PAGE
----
That’ll show 'em.

But man if you say that… look out for not agreeing with them!

Well, let’s see what you’ve got, and we’ll take a look. What do you think the major unresolved question in evolutionary theory might be?

As in all sciences, there are entire journals dedicated to problems in evolutionary theory, chemistry, geology, etc. So it shouldn’t be hard to name a few.

Go for it.

Watch how long it takes them to respond to this post!

I’m quite sincere. I really would like to hear what you think the theory is about, and what the significant remaining problems are.


#8

How is it a rhetorical device?
Would a person who was mentally defective having below average intelligence and unable to grasp the scientific principles of evolution be termed ignorant of the truth?

Would a person who knew that most of the world accepted evolution but who by choice did not wish to and relied on creationist sites for arguments and did not fairly investigate all the evidence be termed willfully ignorant?

You know of course that you were not called ignorant Ed, you misquoted something that was addressed to someone else.

It is an insulting assumption based on the premise that understanding evolution means believing in evolution. I am writing this to support all of those people who have looked at the theory of evolution and said, “No. I will not accept this.” But much like the ‘tolerance’ issue, you are not allowed to speak against evolution in any way, shape or form. That if only your ‘ignorance’ were taken away you would finally see the light. Baloney.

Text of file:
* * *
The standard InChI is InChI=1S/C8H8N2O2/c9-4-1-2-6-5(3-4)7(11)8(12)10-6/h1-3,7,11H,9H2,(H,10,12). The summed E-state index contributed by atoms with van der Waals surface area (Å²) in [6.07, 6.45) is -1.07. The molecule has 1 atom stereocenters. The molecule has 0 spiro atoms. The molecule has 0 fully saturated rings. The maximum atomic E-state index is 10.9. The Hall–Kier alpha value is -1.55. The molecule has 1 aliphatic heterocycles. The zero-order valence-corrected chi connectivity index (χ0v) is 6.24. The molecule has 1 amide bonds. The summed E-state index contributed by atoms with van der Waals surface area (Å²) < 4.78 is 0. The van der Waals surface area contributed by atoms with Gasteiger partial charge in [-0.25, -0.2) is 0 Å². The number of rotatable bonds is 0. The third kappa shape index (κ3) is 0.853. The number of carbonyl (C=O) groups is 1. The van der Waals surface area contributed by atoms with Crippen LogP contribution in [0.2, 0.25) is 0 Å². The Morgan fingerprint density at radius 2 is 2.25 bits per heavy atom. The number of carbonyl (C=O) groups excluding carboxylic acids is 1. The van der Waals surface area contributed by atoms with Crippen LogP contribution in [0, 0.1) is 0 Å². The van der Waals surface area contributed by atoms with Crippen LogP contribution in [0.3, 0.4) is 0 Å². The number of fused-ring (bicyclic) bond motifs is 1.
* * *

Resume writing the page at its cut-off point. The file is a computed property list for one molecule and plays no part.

I personally don’t care what anyone wants to believe. They are certainly entitled to it. But I will object when anyone tries to imply that the Church stands for creationism and YEC when it clearly has moved from that position if it ever held it.

There is no such assumption of ignorance. What there is a very clear choice being made in the face of rather overwhelming evidence. That you are allowed to adher to it the Church agrees, but it is not where the Church is moving.

There was not enough time for a-theistic evolution to have occurred.

There is evidence that the long ages were not that long.

The types of creatures that man supposedly shares descent with are still around today, from apes to bacteria, and life in the sea.
Ed

Yes Ed, you may believe any of that and a lot more. Just don’t pass it off as where the Church is heading. You are simply not in step with the Church and I think you know that. That may be unfair, but much of life is.


#9

Then it would not be used world wide in tens of disciplines. Why on earth do you think it is? Scientists like to make discoveries and gain recognition. That can’t do that wasting a lifetime with a theory they know is no good.